Waking Up to REMS (Part 2): What You Don't Know Can Hurt You
This article was originally published in RPM Report
The last thing anyone in the biopharma sector needs is a less predictable drug review process, but there is no denying that the new drug safety law has added another level of uncertainty to the regulatory affairs process. The only thing worse is the fear that some in industry know more than others about the new rules of the road.
You may also be interested in...
FDA’s reconsideration of its new Risk Evaluation & Mitigation Strategy authority put the brakes on use of the new post-marketing safety tools as 2011 began, and a formal decision not to require REMS for all products with mandatory MedGuides means a significant step down in use of REMS in the future. But that doesn’t mean REMS won’t be routine in the future.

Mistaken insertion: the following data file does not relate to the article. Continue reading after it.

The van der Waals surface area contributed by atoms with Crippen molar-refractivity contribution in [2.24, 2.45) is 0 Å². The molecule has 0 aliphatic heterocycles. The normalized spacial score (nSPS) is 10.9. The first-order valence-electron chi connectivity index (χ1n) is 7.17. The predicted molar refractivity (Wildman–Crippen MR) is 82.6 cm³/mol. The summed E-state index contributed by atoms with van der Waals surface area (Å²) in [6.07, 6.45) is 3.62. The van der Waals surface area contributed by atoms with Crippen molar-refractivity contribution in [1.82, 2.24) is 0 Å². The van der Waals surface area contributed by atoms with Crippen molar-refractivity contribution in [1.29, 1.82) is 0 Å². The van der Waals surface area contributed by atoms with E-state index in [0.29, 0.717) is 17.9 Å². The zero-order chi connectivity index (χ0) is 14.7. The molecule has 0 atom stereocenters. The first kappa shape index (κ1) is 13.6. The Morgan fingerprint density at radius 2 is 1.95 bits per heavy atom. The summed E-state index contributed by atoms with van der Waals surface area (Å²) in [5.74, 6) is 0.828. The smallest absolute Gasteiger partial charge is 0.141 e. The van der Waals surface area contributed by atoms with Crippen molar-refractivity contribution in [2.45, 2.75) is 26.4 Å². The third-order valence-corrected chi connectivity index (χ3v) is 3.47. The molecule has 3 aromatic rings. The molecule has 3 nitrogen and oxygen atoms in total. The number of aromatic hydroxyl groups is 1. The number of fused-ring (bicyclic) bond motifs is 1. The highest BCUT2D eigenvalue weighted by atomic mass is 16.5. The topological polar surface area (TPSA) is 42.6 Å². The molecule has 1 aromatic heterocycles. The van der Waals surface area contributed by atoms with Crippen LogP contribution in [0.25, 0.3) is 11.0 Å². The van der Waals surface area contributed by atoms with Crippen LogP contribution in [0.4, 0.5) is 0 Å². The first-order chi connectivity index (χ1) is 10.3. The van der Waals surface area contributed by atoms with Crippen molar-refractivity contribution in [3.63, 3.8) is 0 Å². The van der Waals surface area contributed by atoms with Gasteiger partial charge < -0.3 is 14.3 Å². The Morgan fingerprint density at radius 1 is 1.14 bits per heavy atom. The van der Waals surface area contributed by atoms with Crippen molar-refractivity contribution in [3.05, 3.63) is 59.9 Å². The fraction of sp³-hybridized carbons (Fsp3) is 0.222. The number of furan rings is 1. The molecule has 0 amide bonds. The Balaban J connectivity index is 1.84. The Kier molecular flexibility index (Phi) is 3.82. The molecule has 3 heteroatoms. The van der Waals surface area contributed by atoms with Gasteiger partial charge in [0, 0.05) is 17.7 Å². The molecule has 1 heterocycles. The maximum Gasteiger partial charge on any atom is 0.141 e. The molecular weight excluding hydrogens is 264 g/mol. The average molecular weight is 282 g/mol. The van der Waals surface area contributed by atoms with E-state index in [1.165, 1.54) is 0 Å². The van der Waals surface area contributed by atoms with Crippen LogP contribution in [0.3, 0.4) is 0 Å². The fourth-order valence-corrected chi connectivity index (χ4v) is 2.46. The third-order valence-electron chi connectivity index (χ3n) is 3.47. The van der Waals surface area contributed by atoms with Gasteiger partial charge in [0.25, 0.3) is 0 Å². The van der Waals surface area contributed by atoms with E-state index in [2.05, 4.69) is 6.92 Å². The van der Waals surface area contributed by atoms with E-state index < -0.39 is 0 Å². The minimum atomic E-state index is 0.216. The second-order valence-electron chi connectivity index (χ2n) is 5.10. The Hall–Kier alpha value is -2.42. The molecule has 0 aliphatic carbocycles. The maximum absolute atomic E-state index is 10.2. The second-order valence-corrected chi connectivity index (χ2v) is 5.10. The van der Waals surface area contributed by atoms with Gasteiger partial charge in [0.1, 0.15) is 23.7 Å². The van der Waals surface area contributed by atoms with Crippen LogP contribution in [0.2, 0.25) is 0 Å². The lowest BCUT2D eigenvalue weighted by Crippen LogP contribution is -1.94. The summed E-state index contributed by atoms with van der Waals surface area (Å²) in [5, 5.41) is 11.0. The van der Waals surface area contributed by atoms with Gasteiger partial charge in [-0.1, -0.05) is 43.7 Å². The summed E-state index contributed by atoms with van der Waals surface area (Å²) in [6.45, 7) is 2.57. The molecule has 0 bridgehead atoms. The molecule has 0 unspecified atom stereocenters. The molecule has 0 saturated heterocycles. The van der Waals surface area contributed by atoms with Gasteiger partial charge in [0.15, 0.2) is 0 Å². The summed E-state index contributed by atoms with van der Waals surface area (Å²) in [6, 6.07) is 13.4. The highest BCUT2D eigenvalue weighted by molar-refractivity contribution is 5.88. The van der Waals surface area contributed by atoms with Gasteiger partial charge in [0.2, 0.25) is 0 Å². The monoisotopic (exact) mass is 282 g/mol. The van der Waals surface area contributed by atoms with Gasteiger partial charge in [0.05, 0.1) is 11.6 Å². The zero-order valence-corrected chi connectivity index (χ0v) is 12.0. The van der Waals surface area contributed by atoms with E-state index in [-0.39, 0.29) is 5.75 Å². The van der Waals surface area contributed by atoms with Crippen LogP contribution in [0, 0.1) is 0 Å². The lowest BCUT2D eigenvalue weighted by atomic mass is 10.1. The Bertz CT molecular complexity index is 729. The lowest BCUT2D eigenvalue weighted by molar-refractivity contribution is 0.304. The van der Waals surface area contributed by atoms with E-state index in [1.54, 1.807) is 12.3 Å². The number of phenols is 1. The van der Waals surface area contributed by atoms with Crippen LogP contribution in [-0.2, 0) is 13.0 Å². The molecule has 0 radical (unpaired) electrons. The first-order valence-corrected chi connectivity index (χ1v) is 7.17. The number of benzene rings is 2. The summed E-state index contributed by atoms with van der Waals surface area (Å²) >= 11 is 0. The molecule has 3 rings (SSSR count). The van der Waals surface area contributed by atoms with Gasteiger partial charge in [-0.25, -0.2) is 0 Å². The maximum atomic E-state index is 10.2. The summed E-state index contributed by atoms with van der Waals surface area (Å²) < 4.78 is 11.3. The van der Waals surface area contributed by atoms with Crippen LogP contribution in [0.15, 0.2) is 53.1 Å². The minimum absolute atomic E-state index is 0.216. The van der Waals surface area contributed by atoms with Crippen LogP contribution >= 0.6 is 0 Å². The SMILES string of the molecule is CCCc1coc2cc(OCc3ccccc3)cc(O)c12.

FDA’s new post-marketing risk management authorities are receiving much more public attention in the context of the Avandia decision…but use of the REMS is actually declining. As FDAAA turns 3, it is clear that REMS are going through some growing pains. The new tools will be refined—but they are definitely here to stay.
The first stage of REMS implementation from March 2008 until December 2009 was relatively easy. FDA and drug sponsors leaqrned how to adapt existing communications programs and techniques to deliver new safety messages. Now both the agency and the sponsors are moving into new territory: evaluating REMS. Both are grappling with the challenge of how to show that programs are working.